Lavender Flowers: This one is pretty simple – we use real lavender flowers in this particular bomb because of their aroma and calming effect. They make the bath come to life, adds a natural essence, and just enhances the whole lavender aspect of the fizz.
Phthalate-Free Fragrance: To create this particular bath bomb, we combine fragrance oils that are made without phthalates to create the scent of lavender and chocolate. We always opt for phthalate-free for everything we create, including our candles, because phthalates are essentially plastics…and who wants to breathe or bathe in plastic?
The Colorant: Okay, so some parts of colorant we already discussed, such as the sodium bicarbonate (baking soda). We have to use specially-made colorants for bath bombs to ensure (the majority) of the color drains out of your tub.
Glycerin: Glycerin is the natural occurrence of oils mixed with lye to create soap. Essentially, glycerin is the leftover oils from this mixture, making it a natural humectant (skin-softening because it attracts water).
Isopropyl Alcohol: Isopropyl alcohol is used in a number of cosmetics because it is drying, evaporating off quickly. It’s used as a binding liquid, and why we use it in bath bombs, when you cannot use water; it helps avoid the early reaction of the citric acid and baking soda.
Yellow 5, Ultramarine Blue, D&C Red 7 Calcium Lake: These are the names given to specific colors by the FDA, derived from minerals in the Earth. There are only certain colors approved by the FDA for cosmetic purposes, and these are some.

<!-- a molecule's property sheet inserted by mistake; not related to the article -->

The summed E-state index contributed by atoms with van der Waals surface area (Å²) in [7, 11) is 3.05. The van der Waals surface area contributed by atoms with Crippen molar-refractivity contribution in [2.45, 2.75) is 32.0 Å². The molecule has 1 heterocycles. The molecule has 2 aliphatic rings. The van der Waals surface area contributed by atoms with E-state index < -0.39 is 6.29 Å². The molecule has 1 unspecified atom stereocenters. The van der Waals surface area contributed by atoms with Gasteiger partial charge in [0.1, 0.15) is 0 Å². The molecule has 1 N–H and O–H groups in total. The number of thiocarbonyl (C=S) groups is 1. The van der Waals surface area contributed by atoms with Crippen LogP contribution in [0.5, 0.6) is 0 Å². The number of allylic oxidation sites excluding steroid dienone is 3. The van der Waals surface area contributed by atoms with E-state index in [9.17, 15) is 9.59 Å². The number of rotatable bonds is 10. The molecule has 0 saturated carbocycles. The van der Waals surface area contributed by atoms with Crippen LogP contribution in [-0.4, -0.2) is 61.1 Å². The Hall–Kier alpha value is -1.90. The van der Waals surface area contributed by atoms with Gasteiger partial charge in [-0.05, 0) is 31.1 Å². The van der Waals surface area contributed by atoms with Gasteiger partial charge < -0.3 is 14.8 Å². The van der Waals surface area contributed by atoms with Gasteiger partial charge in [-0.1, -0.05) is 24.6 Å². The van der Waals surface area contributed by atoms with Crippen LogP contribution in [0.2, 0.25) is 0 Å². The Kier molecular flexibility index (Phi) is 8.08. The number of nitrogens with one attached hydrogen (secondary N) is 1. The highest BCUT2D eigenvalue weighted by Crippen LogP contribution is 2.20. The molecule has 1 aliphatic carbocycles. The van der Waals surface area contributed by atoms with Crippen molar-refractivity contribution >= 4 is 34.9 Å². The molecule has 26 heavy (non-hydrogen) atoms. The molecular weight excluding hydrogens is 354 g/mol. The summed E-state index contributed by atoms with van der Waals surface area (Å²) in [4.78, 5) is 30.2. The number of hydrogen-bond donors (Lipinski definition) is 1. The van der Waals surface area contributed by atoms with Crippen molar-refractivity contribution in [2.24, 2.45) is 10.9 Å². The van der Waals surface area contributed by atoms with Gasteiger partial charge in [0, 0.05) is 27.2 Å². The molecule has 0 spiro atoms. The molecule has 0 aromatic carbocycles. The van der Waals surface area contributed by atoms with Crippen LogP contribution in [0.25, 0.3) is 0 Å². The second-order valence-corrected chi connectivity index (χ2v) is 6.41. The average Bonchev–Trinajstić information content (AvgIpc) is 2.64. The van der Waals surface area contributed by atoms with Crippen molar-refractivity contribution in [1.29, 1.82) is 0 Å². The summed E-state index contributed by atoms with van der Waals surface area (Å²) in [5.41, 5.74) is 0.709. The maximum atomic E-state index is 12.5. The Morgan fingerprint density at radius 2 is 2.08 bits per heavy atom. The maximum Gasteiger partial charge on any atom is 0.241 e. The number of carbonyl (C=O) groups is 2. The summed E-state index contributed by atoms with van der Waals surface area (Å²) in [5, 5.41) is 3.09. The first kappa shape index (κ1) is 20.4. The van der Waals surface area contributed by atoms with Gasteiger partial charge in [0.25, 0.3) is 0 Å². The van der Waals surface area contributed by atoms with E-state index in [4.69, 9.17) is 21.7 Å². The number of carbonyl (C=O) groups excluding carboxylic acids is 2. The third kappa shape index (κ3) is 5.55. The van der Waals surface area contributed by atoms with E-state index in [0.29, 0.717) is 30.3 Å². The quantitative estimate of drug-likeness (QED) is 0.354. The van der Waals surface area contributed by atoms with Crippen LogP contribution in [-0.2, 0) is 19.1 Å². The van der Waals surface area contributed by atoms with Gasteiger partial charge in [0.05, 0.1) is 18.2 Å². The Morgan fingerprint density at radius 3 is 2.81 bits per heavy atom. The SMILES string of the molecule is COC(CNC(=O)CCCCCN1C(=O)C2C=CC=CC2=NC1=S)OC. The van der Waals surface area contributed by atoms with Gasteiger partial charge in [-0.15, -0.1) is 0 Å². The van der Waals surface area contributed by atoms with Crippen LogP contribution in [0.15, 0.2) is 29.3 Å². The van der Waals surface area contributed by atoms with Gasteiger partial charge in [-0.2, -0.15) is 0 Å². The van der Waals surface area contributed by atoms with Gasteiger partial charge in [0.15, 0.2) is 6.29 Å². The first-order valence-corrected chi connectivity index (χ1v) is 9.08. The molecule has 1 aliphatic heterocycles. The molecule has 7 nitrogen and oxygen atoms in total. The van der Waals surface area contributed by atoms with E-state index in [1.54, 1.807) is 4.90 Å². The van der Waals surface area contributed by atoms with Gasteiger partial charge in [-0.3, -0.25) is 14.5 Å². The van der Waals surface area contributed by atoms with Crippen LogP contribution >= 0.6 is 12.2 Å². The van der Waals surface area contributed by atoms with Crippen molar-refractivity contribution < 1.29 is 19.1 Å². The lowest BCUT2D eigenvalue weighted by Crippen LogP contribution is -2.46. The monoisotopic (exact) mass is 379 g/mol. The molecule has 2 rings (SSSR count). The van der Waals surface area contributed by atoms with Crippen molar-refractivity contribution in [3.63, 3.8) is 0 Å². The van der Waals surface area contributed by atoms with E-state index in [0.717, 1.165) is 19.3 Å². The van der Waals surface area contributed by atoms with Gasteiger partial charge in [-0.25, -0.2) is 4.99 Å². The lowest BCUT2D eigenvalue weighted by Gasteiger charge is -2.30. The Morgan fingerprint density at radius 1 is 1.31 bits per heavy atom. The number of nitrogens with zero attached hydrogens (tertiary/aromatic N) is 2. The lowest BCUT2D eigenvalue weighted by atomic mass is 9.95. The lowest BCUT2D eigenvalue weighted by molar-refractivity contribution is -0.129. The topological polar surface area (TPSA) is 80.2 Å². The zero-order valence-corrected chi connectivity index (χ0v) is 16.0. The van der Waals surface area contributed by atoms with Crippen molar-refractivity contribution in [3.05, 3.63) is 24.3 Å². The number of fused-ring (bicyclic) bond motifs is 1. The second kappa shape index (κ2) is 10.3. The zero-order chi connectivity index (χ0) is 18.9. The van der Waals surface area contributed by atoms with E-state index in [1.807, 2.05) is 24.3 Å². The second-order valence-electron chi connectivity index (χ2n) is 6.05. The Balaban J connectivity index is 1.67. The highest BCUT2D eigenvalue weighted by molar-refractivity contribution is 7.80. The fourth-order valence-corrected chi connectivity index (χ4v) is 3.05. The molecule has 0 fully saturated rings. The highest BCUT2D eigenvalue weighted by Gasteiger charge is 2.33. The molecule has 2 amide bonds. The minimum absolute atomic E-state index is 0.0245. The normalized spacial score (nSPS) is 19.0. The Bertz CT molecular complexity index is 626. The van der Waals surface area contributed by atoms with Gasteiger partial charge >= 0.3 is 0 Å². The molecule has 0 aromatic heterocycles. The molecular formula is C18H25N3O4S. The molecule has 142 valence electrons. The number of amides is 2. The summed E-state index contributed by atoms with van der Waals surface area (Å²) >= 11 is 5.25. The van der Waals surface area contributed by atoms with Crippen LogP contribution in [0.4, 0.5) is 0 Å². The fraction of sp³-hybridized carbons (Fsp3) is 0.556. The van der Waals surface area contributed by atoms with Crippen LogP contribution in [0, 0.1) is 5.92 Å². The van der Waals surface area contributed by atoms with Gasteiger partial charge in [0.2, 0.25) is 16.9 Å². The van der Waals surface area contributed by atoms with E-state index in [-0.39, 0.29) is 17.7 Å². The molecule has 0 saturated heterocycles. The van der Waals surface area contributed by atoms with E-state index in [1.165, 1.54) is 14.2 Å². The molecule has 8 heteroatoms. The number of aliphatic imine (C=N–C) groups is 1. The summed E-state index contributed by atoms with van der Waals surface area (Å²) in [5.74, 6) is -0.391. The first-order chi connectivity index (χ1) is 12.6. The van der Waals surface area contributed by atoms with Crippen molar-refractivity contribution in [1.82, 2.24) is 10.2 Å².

Corn Starch: Cornstarch, also sometimes called cornflour, is produced by grinding, washing and drying the endosperm of the corn until it reaches that fine, powdery state. It’s used in bath bomb colorants for thickening purposes.
Calcium Carbonate: Calcium carbonate is actually found in around 4% of the earth’s crust, naturally derived from mineral earth. Calcium carbonate causes a unique reaction with acids. Upon contact with an acid – no matter the strength – it produces carbon dioxide.
Fluorphlogopite:Synthetic fluorphlogophite is a fluorine substituted mineral, produced at very high temperatures and is composed of magnesium aluminium silicate sheets, weakly bound together by potassium. This substance is found to exist as very large heavy particles due to its high molecular weight. It is this high molecular weight which makes it ideal for increasing the viscosity of a formulation and being used as a bulking agent.
Titanium Dioxide: Titanium dioxide is a white unreactive solid that occurs naturally as the mineral rutile and is used extensively as a white pigment. This is not really absorbed into the skin, which is why it’s also often found in sunscreens and soaps; it makes cosmetics white without being absorbed.
So there you have it; there’s quite a bit that goes into a bath bomb. It’s not quite as “natural” as other products, but everything is cosmetic-grade and approved by the FDA. Chemistry 101!